by Gary Lai
Gender equality and economic development go hand in hand. The former Secretary-General of the UN, Kofi Annan suggested that gender equality was a pre-requisite to achieving the Millennium Development Goals. Esther Duflo, a renowned economist, proffered a connection between the two, but gender equality should be strived for for its own sake.
Hong Kong treats women well by many standards. Women are offered similar opportunities as men in education. If women want to, they can work. Female politicians occupy top positions in government, even though not at the same frequencies as men.
One of the city’s shortcomings is its education system. Hong Kong – despite its government’s free, 12 year education curriculum – enrolled only 87.8% of all possible girls in secondary schools in 2014. The US had a female enrolment rate of 92.0% in 2014. France had an enrolment rate of 94.6% in 2004. The UK had a better enrolment rate for girls in secondary schools of 98.8%.
Suppose the government learns from other countries and the city attains better numbers. If Hong Kong’s net enrolment rate in secondary schools for girls was at France’s level – and if it had a female labour force participation rate (another measure of gender equality) at Switzerland’s level (61.8% versus Hong Kong’s 51.1%, which is a decent number for an industrialised economy) – its GDP, according to my analysis, would be US$435 billion (HK$3.4 trillion). That is a 40.3% increase from the city’s 2015 GDP of US$310 billion (HK$2.4 trillion).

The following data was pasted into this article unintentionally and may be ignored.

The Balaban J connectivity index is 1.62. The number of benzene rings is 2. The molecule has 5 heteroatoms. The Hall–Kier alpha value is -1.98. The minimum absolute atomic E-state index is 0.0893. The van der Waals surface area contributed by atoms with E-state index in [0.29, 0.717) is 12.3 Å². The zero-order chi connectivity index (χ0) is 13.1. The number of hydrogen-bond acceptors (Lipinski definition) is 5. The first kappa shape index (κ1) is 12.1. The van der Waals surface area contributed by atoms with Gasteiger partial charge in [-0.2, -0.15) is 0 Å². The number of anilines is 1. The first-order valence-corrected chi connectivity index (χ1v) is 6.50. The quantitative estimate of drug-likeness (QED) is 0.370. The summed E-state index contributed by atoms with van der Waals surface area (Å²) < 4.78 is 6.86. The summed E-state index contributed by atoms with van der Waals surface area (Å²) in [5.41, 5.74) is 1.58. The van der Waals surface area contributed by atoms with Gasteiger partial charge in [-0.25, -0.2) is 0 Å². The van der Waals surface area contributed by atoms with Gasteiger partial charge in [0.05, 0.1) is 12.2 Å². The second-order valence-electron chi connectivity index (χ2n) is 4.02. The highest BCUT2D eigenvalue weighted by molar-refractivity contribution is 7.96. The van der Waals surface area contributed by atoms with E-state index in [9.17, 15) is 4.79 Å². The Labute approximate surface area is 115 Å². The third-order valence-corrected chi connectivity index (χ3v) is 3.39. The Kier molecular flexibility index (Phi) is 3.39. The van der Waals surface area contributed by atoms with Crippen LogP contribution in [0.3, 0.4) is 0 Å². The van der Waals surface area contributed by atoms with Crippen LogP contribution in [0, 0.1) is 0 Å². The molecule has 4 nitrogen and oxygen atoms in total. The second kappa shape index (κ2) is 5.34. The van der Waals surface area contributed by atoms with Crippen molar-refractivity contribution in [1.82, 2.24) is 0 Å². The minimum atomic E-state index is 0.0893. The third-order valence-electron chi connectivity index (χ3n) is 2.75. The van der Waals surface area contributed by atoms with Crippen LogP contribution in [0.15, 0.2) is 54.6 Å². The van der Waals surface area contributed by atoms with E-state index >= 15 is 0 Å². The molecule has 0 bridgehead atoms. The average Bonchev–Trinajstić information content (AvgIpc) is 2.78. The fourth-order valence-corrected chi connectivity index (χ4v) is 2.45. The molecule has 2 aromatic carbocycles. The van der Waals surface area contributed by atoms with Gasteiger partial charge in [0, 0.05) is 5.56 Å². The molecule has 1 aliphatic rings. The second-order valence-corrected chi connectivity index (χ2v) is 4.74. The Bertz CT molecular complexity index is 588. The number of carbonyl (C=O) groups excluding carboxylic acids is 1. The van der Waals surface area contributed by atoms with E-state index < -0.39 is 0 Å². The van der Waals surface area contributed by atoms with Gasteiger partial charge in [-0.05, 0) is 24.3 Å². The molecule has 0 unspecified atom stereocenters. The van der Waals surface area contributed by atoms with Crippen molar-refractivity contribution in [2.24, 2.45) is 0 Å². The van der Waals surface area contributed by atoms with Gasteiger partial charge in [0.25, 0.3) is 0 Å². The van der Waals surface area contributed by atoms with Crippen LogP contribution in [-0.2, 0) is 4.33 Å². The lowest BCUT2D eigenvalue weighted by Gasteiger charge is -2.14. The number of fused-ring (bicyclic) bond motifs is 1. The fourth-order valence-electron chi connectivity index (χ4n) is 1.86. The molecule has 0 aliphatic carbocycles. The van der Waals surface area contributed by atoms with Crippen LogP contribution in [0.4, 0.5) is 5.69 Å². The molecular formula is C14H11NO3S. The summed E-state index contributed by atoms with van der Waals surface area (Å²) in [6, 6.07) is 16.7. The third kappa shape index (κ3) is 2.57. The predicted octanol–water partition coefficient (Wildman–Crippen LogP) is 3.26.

If Hong Kong’s government does not want to learn from other countries’ policies, it could still improve on its gender policies. The net enrolment rate in secondary schools for girls may increase a reasonable 5% and Hong Kong’s female labour force participation rate increase by 5%. Using numbers from 2014, Hong Kong’s GDP would still improve 21.9% from US$291.2 billion (HK$2.3 trillion) to US$354.9 billion (HK$2.8 trillion).
This is important in these tough economic times. There is a very strong link between education for women and a boost in national income in Hong Kong. The challenge for policymakers is to find out what keeps 12.2% of girls who should be in school absent. Maybe they could not afford auxiliary costs to education – books, stationery, food, and transportation, etc. This calls for innovative funding programs, including vouchers, grants, and family assistance.
Maybe girls are missing school because of their families. They may be taking on a job, which requires the government to reassess social welfare programs for low income families. Girls also need to know that they have greater career opportunities if they finish secondary and tertiary education with greater income associated with it. Finally, they may be suffering from abuse, which requires the aid of social workers.
In modern Hong Kong, education is not restricted to the privileged or to the male gender. Given the numbers to show its correlation to economic growth, educating girls in secondary schools – and reaching full attainment – should definitely be a priority for the government.
Gary Lai was the director for ten years of the anti-poverty campaign TKO Poverty.